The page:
In the era of million-dollar contracts and a 24/7 media circus, it’s hard to imagine a time where players had jobs and the media were a part of the Clubs themselves.
However, when the nib Newcastle Knights were founded in 1988, this was the landscape they found themselves in.
According to Newcastle Herald journalist Robert Dillon, the foundation-year players all had some sort of occupation outside of football.
“It seems like a long time ago, I guess. It was very different to the modern era,” Dillon told the Our Town Our Team podcast.
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“The players were basically part-time players, they all had day jobs. There were plumbers, sales reps, carpenters, every sort of different trade. Some of them were working as barmen.
“I seem to remember there was one or two of them who were unemployed and claiming the dole, yet they were still playing first grade that year.”
The fact all the players had to operate on their own work schedule made for an interesting training regime, again much different to how things operate today.
“They would do a bit of gym in the morning at 7, then train a few times in the afternoon at maybe 4:30,” Dillon said.
“They seemed to train here there and everywhere, some out at Dudley, some at Windale, some at Passmore Oval, sometimes in at Marathon Stadium.”
Dillon himself was a young journalist at the time and has gone on to closely follow the Club for most of its history as a Newcastle Herald journalist.
He is also the author of Hard Yards: The Story of the Newcastle Knights, one of the best archives of Knights’ history ever compiled.
He is still a regular at Knights media opportunities today, however he enjoyed an incredibly close relationship with the Club in 1988.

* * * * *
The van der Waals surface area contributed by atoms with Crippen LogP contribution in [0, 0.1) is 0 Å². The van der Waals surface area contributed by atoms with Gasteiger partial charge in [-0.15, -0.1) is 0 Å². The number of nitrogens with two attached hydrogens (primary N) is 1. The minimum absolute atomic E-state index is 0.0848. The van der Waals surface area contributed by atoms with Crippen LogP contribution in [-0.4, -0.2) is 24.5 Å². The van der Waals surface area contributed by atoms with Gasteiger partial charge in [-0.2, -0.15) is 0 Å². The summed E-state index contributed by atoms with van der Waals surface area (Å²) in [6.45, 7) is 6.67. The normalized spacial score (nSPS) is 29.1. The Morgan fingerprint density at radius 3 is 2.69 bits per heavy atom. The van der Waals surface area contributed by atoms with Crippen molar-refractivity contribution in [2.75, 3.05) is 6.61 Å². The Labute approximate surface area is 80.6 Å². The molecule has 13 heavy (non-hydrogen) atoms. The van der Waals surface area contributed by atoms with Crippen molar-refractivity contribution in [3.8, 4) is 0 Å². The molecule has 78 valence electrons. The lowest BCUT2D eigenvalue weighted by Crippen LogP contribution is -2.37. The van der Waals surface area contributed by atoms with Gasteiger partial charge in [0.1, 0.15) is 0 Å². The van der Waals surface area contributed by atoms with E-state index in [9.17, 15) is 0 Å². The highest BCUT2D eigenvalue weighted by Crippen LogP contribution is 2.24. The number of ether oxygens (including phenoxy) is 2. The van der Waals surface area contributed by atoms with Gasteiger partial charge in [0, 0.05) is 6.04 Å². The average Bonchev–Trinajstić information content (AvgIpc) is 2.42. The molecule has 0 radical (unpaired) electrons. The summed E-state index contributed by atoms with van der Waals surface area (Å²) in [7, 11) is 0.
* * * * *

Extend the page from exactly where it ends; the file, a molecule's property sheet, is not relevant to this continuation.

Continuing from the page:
“80-90% of the players were from out of town, so guys like myself and Barry Toohey who were there from the start got to know them pretty well because they were eager to make friends when they arrived here,” Dillon said.
“Allan McMahon was a really accommodating and friendly kind of guy, we got on really well with him.
“I can even remember jumping on the team bus coming back from games in Sydney. In fact, I reckon I went down to games in Sydney on the bus before the game.
“You can’t imagine that these days can you, letting the media on the bus with the players.”
The young journalist’s relationship with the team went far beyond pinching a lift home from away games.
“I can remember coming back from the mid-week comp,” he said.
“I jumped on the bus with the guys afterwards and was sitting with Allan McMahon, and they had an esky full of beers.
“So, I was sitting there with Allan and the players having a beer on the bus. They were a great bunch of blokes, and I’m still good mates with most of those guys to this day.”
Having experienced how the Knights have operated across all eras, Dillon has no doubts as to which he looks back on most fondly.
“I think the way they were in 1988, that was actually a good thing,” he said.
“They had to get a job and be a part of the community. They might’ve been on a building site Monday-Friday, then they’d play footy on the weekend.
“Those people would turn up and watch them play, then they’d liaise with their workmates on Monday about how the game went.
“Very different eras, they were a good bunch of blokes back in 1988 and a good bunch of blokes these days as well.”